Pareto Chart: Continuous Process Improvement. The Pareto Chart is a simple way of illustrating where the bulk of the problems in the process originates.
Do you remember bar graphs at school? With a Y and X axis, and bars showing the numerical value of categorised data? The chances are, they were probably one of the easier topics to learn (let’s not forget the wizardry of Algebra!).
Whilst they provide a simple demonstration of data, their usage goes far beyond that of the classroom and the dreaded exam papers.
A type of bar graph, known as the Pareto chart, is used in business (and other areas too) to highlight where defects originate from in operational processes – both their frequency and their cumulative impact. In business, like in school, they provide a straightforward method for data organisation and analysis.
They are commonly used as a continuous improvement tool in the Lean Methodology theory, which aims to cut out all the processes that don’t bring value to your service or product. Let’s look at how they work, what they are used for, where they can be used, and what they show.
So, you have all your defects in a line – now what? How is the data interpreted?
This is where we look to the 80/20 theory (also known as the Pareto Principle) – a theory that states that 80% of the results are determined by 20% of the causes. In other words, this means that just 20% of the results will be causing 80% of your defects. By looking at your graph, you can see the visual representation of this. The two tallest bars will indicate which are the biggest source of your problems.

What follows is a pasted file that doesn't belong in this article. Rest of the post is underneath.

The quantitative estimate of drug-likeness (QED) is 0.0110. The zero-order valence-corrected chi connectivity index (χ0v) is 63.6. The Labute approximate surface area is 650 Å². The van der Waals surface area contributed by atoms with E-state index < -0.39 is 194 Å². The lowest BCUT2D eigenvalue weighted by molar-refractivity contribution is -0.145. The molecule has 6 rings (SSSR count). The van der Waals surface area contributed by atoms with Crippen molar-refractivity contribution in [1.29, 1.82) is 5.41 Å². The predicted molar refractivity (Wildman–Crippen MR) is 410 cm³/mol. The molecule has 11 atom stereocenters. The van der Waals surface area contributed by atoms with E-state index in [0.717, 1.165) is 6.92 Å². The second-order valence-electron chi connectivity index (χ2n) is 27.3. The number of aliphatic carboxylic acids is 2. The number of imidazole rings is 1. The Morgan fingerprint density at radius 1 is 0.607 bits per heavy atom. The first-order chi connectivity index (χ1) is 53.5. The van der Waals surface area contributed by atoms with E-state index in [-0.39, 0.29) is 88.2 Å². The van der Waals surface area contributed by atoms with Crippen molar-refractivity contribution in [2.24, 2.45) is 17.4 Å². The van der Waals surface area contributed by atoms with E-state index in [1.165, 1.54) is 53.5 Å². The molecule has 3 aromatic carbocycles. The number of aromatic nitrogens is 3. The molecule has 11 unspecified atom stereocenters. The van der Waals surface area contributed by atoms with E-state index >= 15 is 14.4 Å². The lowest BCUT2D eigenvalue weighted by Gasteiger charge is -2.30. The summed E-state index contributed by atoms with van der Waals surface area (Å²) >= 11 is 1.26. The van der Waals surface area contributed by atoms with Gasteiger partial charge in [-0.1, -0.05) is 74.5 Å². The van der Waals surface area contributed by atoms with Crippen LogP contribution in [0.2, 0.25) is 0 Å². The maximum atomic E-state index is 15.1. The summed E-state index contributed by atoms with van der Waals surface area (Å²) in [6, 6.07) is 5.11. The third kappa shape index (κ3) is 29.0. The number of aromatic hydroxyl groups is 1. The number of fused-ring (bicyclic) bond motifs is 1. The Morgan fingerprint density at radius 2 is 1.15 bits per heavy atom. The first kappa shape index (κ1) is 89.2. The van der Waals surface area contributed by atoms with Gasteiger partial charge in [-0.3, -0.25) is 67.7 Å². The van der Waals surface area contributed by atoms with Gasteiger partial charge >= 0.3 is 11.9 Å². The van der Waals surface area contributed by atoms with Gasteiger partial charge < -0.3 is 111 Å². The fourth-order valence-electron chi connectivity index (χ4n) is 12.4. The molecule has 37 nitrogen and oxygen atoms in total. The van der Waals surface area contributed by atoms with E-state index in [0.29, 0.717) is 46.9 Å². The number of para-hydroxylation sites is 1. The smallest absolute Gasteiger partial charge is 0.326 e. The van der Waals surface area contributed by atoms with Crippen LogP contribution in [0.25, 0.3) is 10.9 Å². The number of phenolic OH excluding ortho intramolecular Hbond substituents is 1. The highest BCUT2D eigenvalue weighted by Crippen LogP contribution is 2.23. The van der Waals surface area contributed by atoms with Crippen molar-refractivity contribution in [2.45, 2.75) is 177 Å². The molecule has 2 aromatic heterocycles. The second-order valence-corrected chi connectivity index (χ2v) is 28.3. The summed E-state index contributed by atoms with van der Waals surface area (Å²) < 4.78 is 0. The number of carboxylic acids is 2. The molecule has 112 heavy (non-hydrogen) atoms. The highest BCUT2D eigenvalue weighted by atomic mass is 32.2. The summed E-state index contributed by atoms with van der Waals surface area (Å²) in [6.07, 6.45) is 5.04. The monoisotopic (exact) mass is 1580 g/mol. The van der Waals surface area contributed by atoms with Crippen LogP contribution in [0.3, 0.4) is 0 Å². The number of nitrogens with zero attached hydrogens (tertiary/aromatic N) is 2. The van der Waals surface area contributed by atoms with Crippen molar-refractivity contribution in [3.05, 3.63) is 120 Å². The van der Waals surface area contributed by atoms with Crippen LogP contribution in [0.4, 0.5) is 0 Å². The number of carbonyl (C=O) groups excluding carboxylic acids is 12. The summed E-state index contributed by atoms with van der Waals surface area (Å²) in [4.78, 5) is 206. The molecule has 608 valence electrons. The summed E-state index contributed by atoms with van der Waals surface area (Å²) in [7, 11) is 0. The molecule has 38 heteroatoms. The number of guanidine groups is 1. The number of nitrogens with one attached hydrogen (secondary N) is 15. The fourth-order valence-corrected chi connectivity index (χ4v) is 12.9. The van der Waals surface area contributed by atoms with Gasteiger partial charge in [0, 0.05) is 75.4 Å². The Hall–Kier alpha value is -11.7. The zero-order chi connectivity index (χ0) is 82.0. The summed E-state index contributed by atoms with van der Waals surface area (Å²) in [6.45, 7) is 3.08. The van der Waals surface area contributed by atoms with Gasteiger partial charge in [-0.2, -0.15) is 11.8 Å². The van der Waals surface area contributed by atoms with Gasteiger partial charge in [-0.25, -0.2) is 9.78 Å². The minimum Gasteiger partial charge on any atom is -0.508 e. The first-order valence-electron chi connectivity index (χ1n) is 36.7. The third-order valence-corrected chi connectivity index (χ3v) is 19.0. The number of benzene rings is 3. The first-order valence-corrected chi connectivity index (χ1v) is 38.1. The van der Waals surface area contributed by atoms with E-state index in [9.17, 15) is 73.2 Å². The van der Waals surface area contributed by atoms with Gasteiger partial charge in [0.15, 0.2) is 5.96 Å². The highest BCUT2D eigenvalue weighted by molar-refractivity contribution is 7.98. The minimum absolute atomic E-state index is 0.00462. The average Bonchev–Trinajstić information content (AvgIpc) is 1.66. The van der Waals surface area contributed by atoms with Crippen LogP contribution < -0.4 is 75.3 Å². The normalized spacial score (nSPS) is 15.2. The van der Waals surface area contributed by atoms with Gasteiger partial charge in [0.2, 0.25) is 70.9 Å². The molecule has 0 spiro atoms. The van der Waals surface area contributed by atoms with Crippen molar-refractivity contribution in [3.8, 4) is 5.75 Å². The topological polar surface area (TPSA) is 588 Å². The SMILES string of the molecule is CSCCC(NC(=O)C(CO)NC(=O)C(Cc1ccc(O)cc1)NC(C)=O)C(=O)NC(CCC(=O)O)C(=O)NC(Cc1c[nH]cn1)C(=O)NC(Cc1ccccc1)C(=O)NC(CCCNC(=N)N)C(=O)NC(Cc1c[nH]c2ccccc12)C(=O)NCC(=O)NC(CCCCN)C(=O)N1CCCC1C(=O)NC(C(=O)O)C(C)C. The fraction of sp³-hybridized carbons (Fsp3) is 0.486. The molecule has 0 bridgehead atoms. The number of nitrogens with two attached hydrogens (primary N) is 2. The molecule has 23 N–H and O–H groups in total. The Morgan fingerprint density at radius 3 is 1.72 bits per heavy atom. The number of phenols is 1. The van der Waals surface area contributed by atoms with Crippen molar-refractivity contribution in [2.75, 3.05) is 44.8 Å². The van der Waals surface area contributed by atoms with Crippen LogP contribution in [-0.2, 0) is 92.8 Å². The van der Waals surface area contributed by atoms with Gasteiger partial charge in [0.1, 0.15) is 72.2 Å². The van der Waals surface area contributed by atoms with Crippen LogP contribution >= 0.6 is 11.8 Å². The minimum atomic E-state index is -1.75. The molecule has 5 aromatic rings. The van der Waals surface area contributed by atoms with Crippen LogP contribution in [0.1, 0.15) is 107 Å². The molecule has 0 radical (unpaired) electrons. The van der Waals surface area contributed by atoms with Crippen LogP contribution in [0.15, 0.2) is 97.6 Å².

The Pareto Principle is actually a universal theory that can be attributed to a number of walks of life – not just business. It was developed in the 19th-century, by an Italian man called Vilfredo Pareto, who had noticed that only 20% of his pea plants were generating 80% of the peas! Interestingly, this led Pareto to ponder at other uneven distributions that occurred, like the land distribution at the time, with 80% of Italy being owned by just 20%.
This was then developed into the business theory it is today by Dr. Joseph M. Juran (creator of the Juran Trilogy), who noticed that it was a small number of defective processes and parts that led to issues with quality. It was he who recognised that ‘separating the vital few from the trivial many’ was true of many factors within the business, and it could be applied to almost all types of organisation!
We’ll have a look at what Pareto charts are used for next, but you may also want to find out about the other uses of this Universal theory – it can be applied to many concepts – even which and how often you wear items of your wardrobe!
In business, as long as your data is categorised, and the ranking of these categories makes a difference – a Pareto Chart can be used as a continuous improvement tool.